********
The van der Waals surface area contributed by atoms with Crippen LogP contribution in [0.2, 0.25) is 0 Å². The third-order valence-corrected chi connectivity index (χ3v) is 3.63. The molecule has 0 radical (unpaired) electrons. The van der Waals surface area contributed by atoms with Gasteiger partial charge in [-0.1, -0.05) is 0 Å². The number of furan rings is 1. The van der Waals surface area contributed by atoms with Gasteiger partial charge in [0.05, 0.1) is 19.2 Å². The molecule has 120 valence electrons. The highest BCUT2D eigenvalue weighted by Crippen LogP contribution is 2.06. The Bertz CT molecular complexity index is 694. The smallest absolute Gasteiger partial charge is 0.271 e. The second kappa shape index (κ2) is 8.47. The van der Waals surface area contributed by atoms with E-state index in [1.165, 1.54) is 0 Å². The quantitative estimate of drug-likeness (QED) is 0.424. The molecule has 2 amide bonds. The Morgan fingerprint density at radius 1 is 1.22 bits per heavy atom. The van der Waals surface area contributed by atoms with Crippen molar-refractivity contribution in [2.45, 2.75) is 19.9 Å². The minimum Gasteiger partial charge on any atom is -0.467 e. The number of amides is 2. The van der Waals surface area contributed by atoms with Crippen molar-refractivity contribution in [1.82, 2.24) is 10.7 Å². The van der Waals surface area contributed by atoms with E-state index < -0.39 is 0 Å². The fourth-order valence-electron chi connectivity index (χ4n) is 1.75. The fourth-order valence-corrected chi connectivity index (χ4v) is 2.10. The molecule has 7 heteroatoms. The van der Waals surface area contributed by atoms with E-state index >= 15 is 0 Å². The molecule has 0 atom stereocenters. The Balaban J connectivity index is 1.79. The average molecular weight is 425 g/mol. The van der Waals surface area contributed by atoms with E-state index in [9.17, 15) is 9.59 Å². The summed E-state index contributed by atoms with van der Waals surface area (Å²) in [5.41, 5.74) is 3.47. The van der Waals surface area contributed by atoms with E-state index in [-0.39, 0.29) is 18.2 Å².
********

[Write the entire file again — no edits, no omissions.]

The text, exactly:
The van der Waals surface area contributed by atoms with Crippen LogP contribution in [0.2, 0.25) is 0 Å². The third-order valence-corrected chi connectivity index (χ3v) is 3.63. The molecule has 0 radical (unpaired) electrons. The van der Waals surface area contributed by atoms with Gasteiger partial charge in [-0.1, -0.05) is 0 Å². The number of furan rings is 1. The van der Waals surface area contributed by atoms with Gasteiger partial charge in [0.05, 0.1) is 19.2 Å². The molecule has 120 valence electrons. The highest BCUT2D eigenvalue weighted by Crippen LogP contribution is 2.06. The Bertz CT molecular complexity index is 694. The smallest absolute Gasteiger partial charge is 0.271 e. The second kappa shape index (κ2) is 8.47. The van der Waals surface area contributed by atoms with E-state index in [1.165, 1.54) is 0 Å². The quantitative estimate of drug-likeness (QED) is 0.424. The molecule has 2 amide bonds. The Morgan fingerprint density at radius 1 is 1.22 bits per heavy atom. The van der Waals surface area contributed by atoms with Crippen molar-refractivity contribution in [2.45, 2.75) is 19.9 Å². The minimum Gasteiger partial charge on any atom is -0.467 e. The number of amides is 2. The van der Waals surface area contributed by atoms with Crippen molar-refractivity contribution in [1.82, 2.24) is 10.7 Å². The van der Waals surface area contributed by atoms with E-state index < -0.39 is 0 Å². The fourth-order valence-electron chi connectivity index (χ4n) is 1.75. The fourth-order valence-corrected chi connectivity index (χ4v) is 2.10. The molecule has 7 heteroatoms. The van der Waals surface area contributed by atoms with E-state index >= 15 is 0 Å². The molecule has 0 atom stereocenters. The Balaban J connectivity index is 1.79. The average molecular weight is 425 g/mol. The van der Waals surface area contributed by atoms with E-state index in [9.17, 15) is 9.59 Å². The summed E-state index contributed by atoms with van der Waals surface area (Å²) in [5.41, 5.74) is 3.47. The van der Waals surface area contributed by atoms with E-state index in [-0.39, 0.29) is 18.2 Å².